Xochistlahuaca

What is Xochistlahuaca known for?


pauline

of their lands, paying rent to Spanish lords such as Guillermo Hacho. In 1920, the Amuzgos began to fight to regain control with the Xochistlahuaca ejido established in 1933 on 6,384 hectares. This ejido was recognized as the Xochistlahuaca municipality in 1934. In 1967, the ejido municipality received 1,419 hectares more territory for a total of 7,803 hectares today. In 1997, Hurricane Pauline, one of the worst cyclones to hit Mexico's Pacific coast, caused

heavy rain leaving the municipally stranded by the loss of roads. Since the latter 20th century, the political situation in Xochistlahuaca has been unstable. It is complicated by the fact that there are two authorities, traditional


photographs related


sponsorship

indigenous councils, mostly Amuzgo and the constitutional municipal government, dominated by mestizos. The Amuzgo council usually consists of elders selected for their participation in the community, especially the sponsorship of religious festivals as well as family ties. The municipal authorities are dominated by mestizos because of their command of Spanish and greater ties to the overall Mexican culture. This has caused tension between the two groups which has been complicated by converts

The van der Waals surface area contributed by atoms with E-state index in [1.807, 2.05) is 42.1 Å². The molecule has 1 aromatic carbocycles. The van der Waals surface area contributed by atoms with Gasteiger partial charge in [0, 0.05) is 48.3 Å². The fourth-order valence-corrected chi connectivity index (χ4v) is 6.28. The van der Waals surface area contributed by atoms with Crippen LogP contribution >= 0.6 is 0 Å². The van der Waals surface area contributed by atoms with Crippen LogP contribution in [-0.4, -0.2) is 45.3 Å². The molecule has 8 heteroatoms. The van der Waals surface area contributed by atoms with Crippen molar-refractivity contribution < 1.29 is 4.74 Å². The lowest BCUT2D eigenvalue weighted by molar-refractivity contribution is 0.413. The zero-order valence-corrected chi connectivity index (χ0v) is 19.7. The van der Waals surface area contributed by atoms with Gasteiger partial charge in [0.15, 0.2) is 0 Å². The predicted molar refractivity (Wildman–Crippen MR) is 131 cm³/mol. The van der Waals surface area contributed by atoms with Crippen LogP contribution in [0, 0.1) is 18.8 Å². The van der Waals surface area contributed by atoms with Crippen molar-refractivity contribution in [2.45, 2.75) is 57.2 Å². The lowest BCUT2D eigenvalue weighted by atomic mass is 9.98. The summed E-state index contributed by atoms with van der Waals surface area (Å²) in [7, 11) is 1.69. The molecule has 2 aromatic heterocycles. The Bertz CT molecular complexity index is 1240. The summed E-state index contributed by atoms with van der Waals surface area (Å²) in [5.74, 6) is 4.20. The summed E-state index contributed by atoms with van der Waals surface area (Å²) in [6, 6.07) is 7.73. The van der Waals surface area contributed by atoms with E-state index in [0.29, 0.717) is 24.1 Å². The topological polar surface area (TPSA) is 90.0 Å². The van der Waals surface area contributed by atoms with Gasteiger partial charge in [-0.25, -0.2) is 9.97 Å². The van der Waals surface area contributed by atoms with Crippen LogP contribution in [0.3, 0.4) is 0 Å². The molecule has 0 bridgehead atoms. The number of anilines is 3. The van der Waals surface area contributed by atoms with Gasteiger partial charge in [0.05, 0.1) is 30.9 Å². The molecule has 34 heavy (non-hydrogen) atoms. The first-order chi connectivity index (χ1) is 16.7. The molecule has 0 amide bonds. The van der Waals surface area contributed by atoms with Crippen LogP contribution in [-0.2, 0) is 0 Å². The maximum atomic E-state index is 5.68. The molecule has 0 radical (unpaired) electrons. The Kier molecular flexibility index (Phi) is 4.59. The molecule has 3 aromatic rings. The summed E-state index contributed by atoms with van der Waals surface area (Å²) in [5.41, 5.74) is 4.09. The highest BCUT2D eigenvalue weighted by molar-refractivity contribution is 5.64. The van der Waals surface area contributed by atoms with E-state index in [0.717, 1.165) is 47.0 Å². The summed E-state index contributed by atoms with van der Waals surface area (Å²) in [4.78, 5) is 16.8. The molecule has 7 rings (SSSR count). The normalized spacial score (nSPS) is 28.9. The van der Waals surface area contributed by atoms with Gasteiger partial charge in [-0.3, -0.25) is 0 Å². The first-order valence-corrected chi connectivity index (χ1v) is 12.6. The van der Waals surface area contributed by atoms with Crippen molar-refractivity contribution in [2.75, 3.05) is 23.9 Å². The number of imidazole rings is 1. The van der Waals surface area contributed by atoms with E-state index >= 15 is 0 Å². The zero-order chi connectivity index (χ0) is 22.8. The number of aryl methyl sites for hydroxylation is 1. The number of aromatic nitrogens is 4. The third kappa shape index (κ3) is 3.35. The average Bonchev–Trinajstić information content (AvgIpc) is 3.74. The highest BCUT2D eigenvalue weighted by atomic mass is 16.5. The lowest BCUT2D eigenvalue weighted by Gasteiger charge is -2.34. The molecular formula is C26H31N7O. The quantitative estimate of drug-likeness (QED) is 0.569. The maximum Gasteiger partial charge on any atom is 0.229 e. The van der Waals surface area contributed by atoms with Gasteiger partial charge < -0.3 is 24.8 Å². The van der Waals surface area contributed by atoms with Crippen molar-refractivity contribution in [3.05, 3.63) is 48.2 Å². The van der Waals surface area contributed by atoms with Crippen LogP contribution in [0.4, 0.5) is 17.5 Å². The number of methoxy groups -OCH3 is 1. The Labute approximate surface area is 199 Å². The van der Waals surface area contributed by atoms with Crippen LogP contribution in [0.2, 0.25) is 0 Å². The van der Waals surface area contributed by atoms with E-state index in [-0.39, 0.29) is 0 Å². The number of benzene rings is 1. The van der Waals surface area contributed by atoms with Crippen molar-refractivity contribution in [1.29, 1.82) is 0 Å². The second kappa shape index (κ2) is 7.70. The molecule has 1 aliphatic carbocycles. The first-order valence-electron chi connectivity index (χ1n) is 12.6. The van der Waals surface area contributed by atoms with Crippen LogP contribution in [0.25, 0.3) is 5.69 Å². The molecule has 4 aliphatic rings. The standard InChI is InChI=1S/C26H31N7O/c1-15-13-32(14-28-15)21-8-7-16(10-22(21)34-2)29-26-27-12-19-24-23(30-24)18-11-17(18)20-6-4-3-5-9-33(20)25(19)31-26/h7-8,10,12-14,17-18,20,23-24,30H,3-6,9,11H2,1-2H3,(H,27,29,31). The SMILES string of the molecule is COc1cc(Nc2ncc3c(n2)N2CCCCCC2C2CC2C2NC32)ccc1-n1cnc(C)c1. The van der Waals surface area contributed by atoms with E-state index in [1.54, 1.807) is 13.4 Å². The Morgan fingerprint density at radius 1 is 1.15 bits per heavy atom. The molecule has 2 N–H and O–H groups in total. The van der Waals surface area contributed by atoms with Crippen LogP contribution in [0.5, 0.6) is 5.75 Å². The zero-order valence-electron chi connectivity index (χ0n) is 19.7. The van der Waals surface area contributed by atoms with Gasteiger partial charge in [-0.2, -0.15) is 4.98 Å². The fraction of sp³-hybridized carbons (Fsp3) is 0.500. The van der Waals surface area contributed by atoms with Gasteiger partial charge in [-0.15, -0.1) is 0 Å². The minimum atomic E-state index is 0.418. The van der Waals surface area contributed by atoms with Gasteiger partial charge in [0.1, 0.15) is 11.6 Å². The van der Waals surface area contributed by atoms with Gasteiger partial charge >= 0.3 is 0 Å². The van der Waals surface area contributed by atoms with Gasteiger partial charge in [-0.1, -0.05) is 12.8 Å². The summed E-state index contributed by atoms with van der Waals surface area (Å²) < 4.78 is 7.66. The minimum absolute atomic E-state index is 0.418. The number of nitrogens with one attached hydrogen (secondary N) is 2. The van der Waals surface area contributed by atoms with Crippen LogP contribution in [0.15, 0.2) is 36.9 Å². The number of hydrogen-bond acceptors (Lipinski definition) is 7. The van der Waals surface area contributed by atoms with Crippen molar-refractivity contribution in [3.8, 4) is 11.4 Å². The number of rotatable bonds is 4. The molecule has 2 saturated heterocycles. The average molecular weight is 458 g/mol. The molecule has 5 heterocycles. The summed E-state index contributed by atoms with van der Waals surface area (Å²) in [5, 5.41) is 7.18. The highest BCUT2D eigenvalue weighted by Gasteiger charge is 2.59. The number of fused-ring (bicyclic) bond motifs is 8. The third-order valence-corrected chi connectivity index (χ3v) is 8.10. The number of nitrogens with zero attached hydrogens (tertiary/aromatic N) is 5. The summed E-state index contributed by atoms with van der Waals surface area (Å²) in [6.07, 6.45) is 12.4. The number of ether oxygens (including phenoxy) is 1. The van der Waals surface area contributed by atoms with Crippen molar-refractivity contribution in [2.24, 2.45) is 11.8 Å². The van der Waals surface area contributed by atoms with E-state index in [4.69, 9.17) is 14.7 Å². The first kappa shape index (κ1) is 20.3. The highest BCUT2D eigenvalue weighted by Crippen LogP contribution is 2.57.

largest community

thumb Amuzgo man in traditional dress in front of the Amuzgo Community Museum (File:XochistlahuacaCommMuseum01.JPG) thumb Ireneo Santa Ana Guerrero explaining images of textile weaving at the Amuzgo Community Museum (File:XochistlahuacaCommMuseum02.JPG) Most of the municipality's cultural heritage is based on that of the Amuzgos, as the largest community of this ethnicity. Children from the municipality have been gathering indigenous oral stories for recording as part of the Concurso National de Narraciones Orales en Lenguas Indígenas (National Contest for Oral Narrations in Indigenous Languages). Juana Iriabth Moctezuma Tapia won the contest in 2004.


called radio

Mexico language Spanish accessdate May 4, 2012 The town is home to a communal Amuzgo radio station called Radio Ñomndaa (Word of water, referring to the Amuzgo language). It has become notable for its advocacy on Amuzgo issues locally and nationally.


independent political

to Protestantism who reject the traditional councils and independent political movements, especially since the 1980s. In the early 2000s, the political situation was particularly volatile with the municipal president Aceadeth Rocha refusing to recognize certain traditional authorities. In 2001, a group of Amuzgos took over the municipal palace to protest. This action spurred the creation of the Frente Cívico Indígena de Xochistlahuaca and the Frente Comunitario de Xochistlahuca, which have had influence


designs

of Xochistlahuaca is the local government of 103 communities which cover a territory of 430 km 2 . It borders the municipalities of Tlacoachistlahuaca and Ometepec with the state of Oaxaca to the south and east. The seal of the municipality has a flower called a "laja nido" in the center, along with geometric designs which represent the weaving of Amuzgo women.